Barack Obama whips up lunch for his wife Michelle Obama and their two daughters Malia Obama and Sasha Obama.
Barack Hussein Obama, Jr. born August 4, 1961 is the junior United States Senator from Illinois and a candidate for the Democratic nomination in the 2008 U.S. presidential election.
Born to a Kenyan father and an American mother, he spent most of his early life in Honolulu, Hawaii. From ages six to ten, he lived in Jakarta with his mother and Indonesian stepfather. A graduate of Columbia University and Harvard Law School, Obama worked as a community organizer, university lecturer, and civil rights lawyer before running for public office and serving in the Illinois Senate from 1997 to 2004. After an unsuccessful bid for a seat in the U.S. House of Representatives in 20, he announced his campaign for U.S. Senate in 2003.
The following year, while still an Illinois state legislator, Obama delivered the keynote address at the 2004 Democratic National Convention. He was elected to the U.S. Senate in November 2004 with 70% of the vote. As a member of the Democratic minority in the 109th Congress, he co-sponsored bipartisan legislation for controlling conventional weapons and for promoting greater public accountability in the use of federal funds. He also made official trips to Eastern Europe, the Middle East, and Africa. In the current 110th Congress, he has sponsored legislation on lobbying and electoral fraud, climate change, nuclear terrorism, and care for returned U.S. military personnel.
Since announcing his presidential campaign in February 2007, Obama has emphasized ending the Iraq War, increasing energy independence, and providing universal health care as his top three priorities. He married in 1992 and has two daughters. He has written two bestselling books: a memoir of his youth titled Dreams from My Father, and The Audacity of Hope, a personal commentary on U.S. politics.
Obama met his future wife, Michelle Robinson, in 1988 when he was employed as a summer associate at the Chicago law firm of Sidley & Austin. Assigned for three months as Obama's advisor at the firm, Robinson joined him at group social functions, but declined his initial offers to date. They began dating later that summer, became engaged in 1991, and were married in October 1992. The couple's first daughter, Malia Ann, was born in 1998, followed by a second daughter, Natasha ("Sasha"), in 2001. Applying the proceeds of a $2 million book deal, the family paid off debts in 2005 and moved from a Hyde Park, Chicago condominium to their current $1.6-million house in neighboring Kenwood. The house purchase and subsequent acquisition of an adjoining strip of land drew media scrutiny in November 2006 because of financial links with controversial Illinois businessman Tony Rezko. In December 2007, Money magazine estimated the Obama family's net worth at $1.3 million. Obama plays basketball, a sport he participated in as a member of his high school's varsity team. He is left-handed. Before announcing his presidential candidacy, he began a well-publicized effort to quit smoking. "I've never been a heavy smoker," Obama told the Chicago Tribune. "I've quit periodically over the last several years. I've got an ironclad demand from my wife that in the stresses of the campaign I do not succumb. I've been chewing Nicorette strenuously." Replying to an Associated Press survey of 2008 presidential candidates' personal tastes, he specified "architect" as his alternate career choice and "chili" as his favorite meal to cook. Asked to name a "hidden talent," Obama answered: "I'm a pretty good poker player."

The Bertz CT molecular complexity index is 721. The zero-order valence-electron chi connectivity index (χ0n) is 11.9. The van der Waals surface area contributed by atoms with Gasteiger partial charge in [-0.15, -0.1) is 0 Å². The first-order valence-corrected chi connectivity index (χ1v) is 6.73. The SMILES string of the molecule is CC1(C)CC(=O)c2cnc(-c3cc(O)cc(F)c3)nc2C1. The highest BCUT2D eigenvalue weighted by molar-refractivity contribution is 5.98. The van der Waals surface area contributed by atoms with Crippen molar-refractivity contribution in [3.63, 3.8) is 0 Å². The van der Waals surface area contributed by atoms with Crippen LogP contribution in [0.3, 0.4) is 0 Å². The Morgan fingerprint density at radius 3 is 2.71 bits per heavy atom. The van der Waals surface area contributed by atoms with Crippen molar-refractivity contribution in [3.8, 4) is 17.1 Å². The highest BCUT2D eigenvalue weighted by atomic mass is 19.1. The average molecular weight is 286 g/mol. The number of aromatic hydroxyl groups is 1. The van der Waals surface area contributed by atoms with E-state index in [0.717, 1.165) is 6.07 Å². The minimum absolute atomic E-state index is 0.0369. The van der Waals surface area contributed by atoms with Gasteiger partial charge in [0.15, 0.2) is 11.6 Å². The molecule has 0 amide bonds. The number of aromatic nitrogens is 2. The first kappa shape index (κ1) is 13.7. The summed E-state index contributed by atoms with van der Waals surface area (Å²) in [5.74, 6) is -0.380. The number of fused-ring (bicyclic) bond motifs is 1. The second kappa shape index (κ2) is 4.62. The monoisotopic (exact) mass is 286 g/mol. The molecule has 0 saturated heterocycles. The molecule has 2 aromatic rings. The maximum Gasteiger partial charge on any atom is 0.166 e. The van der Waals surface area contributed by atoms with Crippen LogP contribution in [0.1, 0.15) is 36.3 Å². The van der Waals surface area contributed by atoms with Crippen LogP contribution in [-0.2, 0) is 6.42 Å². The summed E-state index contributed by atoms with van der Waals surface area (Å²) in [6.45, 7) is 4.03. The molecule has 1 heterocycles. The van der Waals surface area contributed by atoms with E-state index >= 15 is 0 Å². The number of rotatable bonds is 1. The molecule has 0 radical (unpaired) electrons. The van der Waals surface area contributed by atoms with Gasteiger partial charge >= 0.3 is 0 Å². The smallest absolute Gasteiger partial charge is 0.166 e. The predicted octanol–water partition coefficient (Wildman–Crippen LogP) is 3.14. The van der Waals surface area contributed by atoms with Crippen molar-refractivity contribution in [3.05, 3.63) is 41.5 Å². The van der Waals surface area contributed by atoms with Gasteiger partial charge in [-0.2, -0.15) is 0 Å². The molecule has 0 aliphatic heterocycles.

A theme of Obama's 2004 Democratic National Convention keynote address, and the title of his 2006 book, The Audacity of Hope, was inspired by his pastor, Rev. Jeremiah Wright. In Chapter 6 of the book, titled "Faith," Obama writes that he "was not raised in a religious household." He describes his mother, raised by non-religious parents, as detached from religion, yet "in many ways the most spiritually awakened person that I have ever known." He describes his Kenyan father as "raised a Muslim," but a "confirmed atheist" by the time his parents met, and his Indonesian stepfather as "a man who saw religion as not particularly useful." The chapter details how Obama, in his twenties, while working with local churches as a community organizer, came to understand "the power of the African American religious tradition to spur social change":
He joined Trinity United Church of Christ in 1988. A megachurch with 10,0 members, Trinity is the largest congregation in the United Church of Christ.